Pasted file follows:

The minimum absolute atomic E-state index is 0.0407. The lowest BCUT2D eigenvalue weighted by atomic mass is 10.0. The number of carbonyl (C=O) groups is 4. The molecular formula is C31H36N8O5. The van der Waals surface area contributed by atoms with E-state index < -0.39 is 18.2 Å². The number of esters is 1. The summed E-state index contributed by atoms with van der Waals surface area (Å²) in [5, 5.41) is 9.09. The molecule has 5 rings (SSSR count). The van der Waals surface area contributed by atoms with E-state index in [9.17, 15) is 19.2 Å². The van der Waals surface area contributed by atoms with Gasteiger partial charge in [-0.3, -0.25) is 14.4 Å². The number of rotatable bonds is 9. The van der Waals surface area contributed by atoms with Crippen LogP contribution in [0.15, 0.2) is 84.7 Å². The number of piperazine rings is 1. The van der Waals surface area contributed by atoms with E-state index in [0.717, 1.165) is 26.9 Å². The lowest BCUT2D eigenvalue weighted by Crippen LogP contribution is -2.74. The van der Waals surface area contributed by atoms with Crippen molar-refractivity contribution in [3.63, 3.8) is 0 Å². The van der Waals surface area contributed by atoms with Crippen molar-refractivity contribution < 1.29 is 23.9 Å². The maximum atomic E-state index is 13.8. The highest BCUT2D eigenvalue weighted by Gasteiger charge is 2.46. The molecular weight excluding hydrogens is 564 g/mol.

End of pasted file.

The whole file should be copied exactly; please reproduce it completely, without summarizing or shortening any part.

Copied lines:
The minimum absolute atomic E-state index is 0.0407. The lowest BCUT2D eigenvalue weighted by atomic mass is 10.0. The number of carbonyl (C=O) groups is 4. The molecular formula is C31H36N8O5. The van der Waals surface area contributed by atoms with E-state index < -0.39 is 18.2 Å². The number of esters is 1. The summed E-state index contributed by atoms with van der Waals surface area (Å²) in [5, 5.41) is 9.09. The molecule has 5 rings (SSSR count). The van der Waals surface area contributed by atoms with E-state index in [9.17, 15) is 19.2 Å². The van der Waals surface area contributed by atoms with Gasteiger partial charge in [-0.3, -0.25) is 14.4 Å². The number of rotatable bonds is 9. The van der Waals surface area contributed by atoms with Crippen LogP contribution in [0.15, 0.2) is 84.7 Å². The number of piperazine rings is 1. The van der Waals surface area contributed by atoms with E-state index in [0.717, 1.165) is 26.9 Å². The lowest BCUT2D eigenvalue weighted by Crippen LogP contribution is -2.74. The van der Waals surface area contributed by atoms with Crippen molar-refractivity contribution in [3.63, 3.8) is 0 Å². The van der Waals surface area contributed by atoms with Crippen molar-refractivity contribution < 1.29 is 23.9 Å². The maximum atomic E-state index is 13.8. The highest BCUT2D eigenvalue weighted by Gasteiger charge is 2.46. The molecular weight excluding hydrogens is 564 g/mol.